Family Options Study Challenges Us to Do More to End Family Homelessness
We were all given an important opportunity last week to deepen our conversations and strengthen our efforts to end family homelessness when our partners at the U.S. Department of Housing and Urban Development released findings from the Family Options Study. The study compares the outcomes of families experiencing homelessness assigned to three different interventions with the outcomes for families who were assigned to “usual care,” defined as any housing or services that a family accesses in the absence of immediate referral to the other interventions. The three types of interventions examined in comparison to usual care were:
- Permanent housing subsidy (usually a Housing Choice Voucher)
- Community-based rapid re-housing
- Project-based transitional housing
The study attempts to answer the question of whether priority access to these interventions improves the housing stability, economic outcomes, and well-being of the families. Between 2010 and 2012, more than two thousand families in 12 different communities were randomly assigned to an intervention. The report compares the families’ outcomes at 18 months from assignment, as well as the relative cost of the interventions. A future report will describe the study’s findings at 36 months from assignment.
This study is ambitious and complex, and there are many findings, some of which are nuanced. I encourage you to read the full report and to talk and think about what it means for ending homelessness in your community. I am still thinking about some of the implications myself, and discussing with our partners, but the findings reinforce for me the importance of strategies on which USICH and our Federal partners have already been focused:
We need more affordable housing in this country, period. Families in the study assigned to receive permanent housing subsides didn’t just achieve higher rates of housing stability, they also experienced greater improvements in well-being for both the adults and children, lower rates of child separation, and higher child school attendance. We must invest in affordable housing across all levels of government, including the President’s FY 2016 Budget, which would restore 67,000 Housing Choice Vouchers, invest in the National Housing Trust Fund, and provide funding for affordable housing programs like HOME. We must also continue to expand our partnerships with public housing authorities, affordable housing developers and owners, and state housing finance agencies, so that we can prioritize families and individuals experiencing homelessness and target mainstream affordable housing resources to efforts to end homelessness.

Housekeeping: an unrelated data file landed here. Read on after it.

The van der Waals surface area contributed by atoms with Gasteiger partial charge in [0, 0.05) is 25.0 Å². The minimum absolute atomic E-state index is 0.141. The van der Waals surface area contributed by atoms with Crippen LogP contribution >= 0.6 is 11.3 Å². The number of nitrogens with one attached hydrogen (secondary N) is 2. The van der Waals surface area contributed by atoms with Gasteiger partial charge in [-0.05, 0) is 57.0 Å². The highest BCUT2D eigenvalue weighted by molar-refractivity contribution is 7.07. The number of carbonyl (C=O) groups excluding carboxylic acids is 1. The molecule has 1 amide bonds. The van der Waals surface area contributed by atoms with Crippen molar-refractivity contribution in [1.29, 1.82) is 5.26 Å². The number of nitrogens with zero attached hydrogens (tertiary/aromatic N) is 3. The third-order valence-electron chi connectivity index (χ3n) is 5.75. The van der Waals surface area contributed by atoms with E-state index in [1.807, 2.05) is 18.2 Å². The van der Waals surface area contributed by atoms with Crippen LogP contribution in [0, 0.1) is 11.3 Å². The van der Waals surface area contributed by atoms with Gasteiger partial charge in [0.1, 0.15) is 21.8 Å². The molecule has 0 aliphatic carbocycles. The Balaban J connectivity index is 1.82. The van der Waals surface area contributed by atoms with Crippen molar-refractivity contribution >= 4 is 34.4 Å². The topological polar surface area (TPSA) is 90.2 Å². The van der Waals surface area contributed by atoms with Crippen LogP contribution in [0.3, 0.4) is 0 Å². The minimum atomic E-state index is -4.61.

We need to continue to strengthen and invest in crisis response systems that can quickly connect families to housing and services interventions: Given the current deficit of affordable housing in many communities, our efforts to link people to the housing and services available to them through local homelessness services systems need to become more efficient. Notably, families in the study who were assigned to a rental subsidy received it fairly quickly and directly, while families assigned to receive transitional housing or rapid re-housing did not access that assistance quickly or directly. Many families who were assigned to rapid re-housing or transitional housing never received those interventions or were also given other interventions for which they had not been prioritized. This tells me that the work in communities to develop coordinated entry systems, so that the path to help for families experiencing homelessness does not remain a confusing maze, could not be more important.
We need to continue to improve the quality of all interventions within our systems, including rapid re-housing: I believe the study’s findings challenge us to look closely at the outcomes being achieved through transitional housing and rapid re-housing interventions, and also at how well programs are being deployed and implemented. I know that rapid re-housing remains an evolving practice, and as agencies have become more experienced at its implementation, many communities are reporting strong outcomes in helping families who have less intensive service needs exit homelessness quickly and remain stably housed. We must continue to learn from the programs that are proving most effective, and apply those lessons more widely, especially because, as the study also documented, rapid re-housing is a less costly form of crisis response than alternatives like shelter and transitional housing. We must also strengthen the connections between rapid re-housing programs, community-based services, and mainstream public systems that provide access to a fuller array of services and opportunities, including employment, child care, and health and behavioral health services. We have seen such connections work well in successful programs, like Hennepin County’s Rapid Exit program and the Supportive Services for Veteran Families program.
No one study will ever equip us with all the answers, but I am looking forward to thinking and talking with colleagues and partners about the Family Options Study, and to the report on the 36-month outcomes. Such research provides invaluable chances for us all to sharpen our strategies and make the course corrections needed to end family homelessness - and to end all homelessness.